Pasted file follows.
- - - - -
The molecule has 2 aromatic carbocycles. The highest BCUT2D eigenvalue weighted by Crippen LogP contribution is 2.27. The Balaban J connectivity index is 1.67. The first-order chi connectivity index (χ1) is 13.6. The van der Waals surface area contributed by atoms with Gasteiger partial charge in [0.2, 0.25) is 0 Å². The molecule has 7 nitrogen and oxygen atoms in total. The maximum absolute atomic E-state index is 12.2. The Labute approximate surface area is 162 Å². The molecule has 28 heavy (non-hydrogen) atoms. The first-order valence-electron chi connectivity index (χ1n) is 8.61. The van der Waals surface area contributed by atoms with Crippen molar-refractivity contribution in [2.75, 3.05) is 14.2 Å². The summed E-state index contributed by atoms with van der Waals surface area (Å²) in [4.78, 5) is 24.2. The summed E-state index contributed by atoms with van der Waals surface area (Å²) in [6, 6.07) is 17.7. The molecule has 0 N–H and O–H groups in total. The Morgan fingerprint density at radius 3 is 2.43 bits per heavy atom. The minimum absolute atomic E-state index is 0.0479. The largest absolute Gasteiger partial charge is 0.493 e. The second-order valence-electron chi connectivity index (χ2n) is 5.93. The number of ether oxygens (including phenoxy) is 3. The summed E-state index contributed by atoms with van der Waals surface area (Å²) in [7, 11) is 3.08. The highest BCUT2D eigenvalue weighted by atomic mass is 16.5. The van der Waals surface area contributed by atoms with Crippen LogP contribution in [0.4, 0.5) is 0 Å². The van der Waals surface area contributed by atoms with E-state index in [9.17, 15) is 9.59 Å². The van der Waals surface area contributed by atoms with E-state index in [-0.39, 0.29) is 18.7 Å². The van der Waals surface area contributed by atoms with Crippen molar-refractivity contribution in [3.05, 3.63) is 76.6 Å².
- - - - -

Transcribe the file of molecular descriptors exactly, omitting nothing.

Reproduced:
The molecule has 2 aromatic carbocycles. The highest BCUT2D eigenvalue weighted by Crippen LogP contribution is 2.27. The Balaban J connectivity index is 1.67. The first-order chi connectivity index (χ1) is 13.6. The van der Waals surface area contributed by atoms with Gasteiger partial charge in [0.2, 0.25) is 0 Å². The molecule has 7 nitrogen and oxygen atoms in total. The maximum absolute atomic E-state index is 12.2. The Labute approximate surface area is 162 Å². The molecule has 28 heavy (non-hydrogen) atoms. The first-order valence-electron chi connectivity index (χ1n) is 8.61. The van der Waals surface area contributed by atoms with Crippen molar-refractivity contribution in [2.75, 3.05) is 14.2 Å². The summed E-state index contributed by atoms with van der Waals surface area (Å²) in [4.78, 5) is 24.2. The summed E-state index contributed by atoms with van der Waals surface area (Å²) in [6, 6.07) is 17.7. The molecule has 0 N–H and O–H groups in total. The Morgan fingerprint density at radius 3 is 2.43 bits per heavy atom. The minimum absolute atomic E-state index is 0.0479. The largest absolute Gasteiger partial charge is 0.493 e. The second-order valence-electron chi connectivity index (χ2n) is 5.93. The number of ether oxygens (including phenoxy) is 3. The summed E-state index contributed by atoms with van der Waals surface area (Å²) in [7, 11) is 3.08. The highest BCUT2D eigenvalue weighted by atomic mass is 16.5. The van der Waals surface area contributed by atoms with Crippen LogP contribution in [0.4, 0.5) is 0 Å². The van der Waals surface area contributed by atoms with E-state index in [9.17, 15) is 9.59 Å². The van der Waals surface area contributed by atoms with E-state index in [-0.39, 0.29) is 18.7 Å². The van der Waals surface area contributed by atoms with Crippen molar-refractivity contribution in [3.05, 3.63) is 76.6 Å².